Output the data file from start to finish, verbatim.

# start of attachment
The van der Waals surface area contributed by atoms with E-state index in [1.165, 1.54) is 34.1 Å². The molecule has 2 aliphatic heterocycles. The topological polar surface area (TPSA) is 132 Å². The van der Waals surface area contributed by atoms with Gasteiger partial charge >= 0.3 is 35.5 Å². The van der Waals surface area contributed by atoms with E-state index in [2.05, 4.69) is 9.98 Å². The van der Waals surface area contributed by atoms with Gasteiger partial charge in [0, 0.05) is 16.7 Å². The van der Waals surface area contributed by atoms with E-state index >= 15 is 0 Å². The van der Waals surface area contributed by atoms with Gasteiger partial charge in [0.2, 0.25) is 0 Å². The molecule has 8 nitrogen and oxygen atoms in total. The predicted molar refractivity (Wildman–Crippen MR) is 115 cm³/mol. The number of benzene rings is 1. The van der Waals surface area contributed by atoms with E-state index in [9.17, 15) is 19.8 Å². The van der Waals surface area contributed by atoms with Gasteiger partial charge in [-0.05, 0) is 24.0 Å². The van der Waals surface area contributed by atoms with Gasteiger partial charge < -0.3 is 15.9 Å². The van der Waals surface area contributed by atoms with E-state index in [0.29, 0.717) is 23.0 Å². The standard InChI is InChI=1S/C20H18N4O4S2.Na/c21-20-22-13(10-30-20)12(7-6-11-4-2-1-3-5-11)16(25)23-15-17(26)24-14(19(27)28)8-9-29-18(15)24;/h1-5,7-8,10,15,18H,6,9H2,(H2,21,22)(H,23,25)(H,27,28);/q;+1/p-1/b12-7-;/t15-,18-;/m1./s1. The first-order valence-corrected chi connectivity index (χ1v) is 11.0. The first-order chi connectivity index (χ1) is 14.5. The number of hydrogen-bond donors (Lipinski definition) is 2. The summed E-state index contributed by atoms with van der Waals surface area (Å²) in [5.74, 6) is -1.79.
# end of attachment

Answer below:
The van der Waals surface area contributed by atoms with E-state index in [1.165, 1.54) is 34.1 Å². The molecule has 2 aliphatic heterocycles. The topological polar surface area (TPSA) is 132 Å². The van der Waals surface area contributed by atoms with Gasteiger partial charge >= 0.3 is 35.5 Å². The van der Waals surface area contributed by atoms with E-state index in [2.05, 4.69) is 9.98 Å². The van der Waals surface area contributed by atoms with Gasteiger partial charge in [0, 0.05) is 16.7 Å². The van der Waals surface area contributed by atoms with E-state index >= 15 is 0 Å². The van der Waals surface area contributed by atoms with Gasteiger partial charge in [0.2, 0.25) is 0 Å². The molecule has 8 nitrogen and oxygen atoms in total. The predicted molar refractivity (Wildman–Crippen MR) is 115 cm³/mol. The number of benzene rings is 1. The van der Waals surface area contributed by atoms with E-state index in [9.17, 15) is 19.8 Å². The van der Waals surface area contributed by atoms with Gasteiger partial charge in [-0.05, 0) is 24.0 Å². The van der Waals surface area contributed by atoms with Gasteiger partial charge < -0.3 is 15.9 Å². The van der Waals surface area contributed by atoms with E-state index in [0.29, 0.717) is 23.0 Å². The standard InChI is InChI=1S/C20H18N4O4S2.Na/c21-20-22-13(10-30-20)12(7-6-11-4-2-1-3-5-11)16(25)23-15-17(26)24-14(19(27)28)8-9-29-18(15)24;/h1-5,7-8,10,15,18H,6,9H2,(H2,21,22)(H,23,25)(H,27,28);/q;+1/p-1/b12-7-;/t15-,18-;/m1./s1. The first-order valence-corrected chi connectivity index (χ1v) is 11.0. The first-order chi connectivity index (χ1) is 14.5. The number of hydrogen-bond donors (Lipinski definition) is 2. The summed E-state index contributed by atoms with van der Waals surface area (Å²) in [5.74, 6) is -1.79.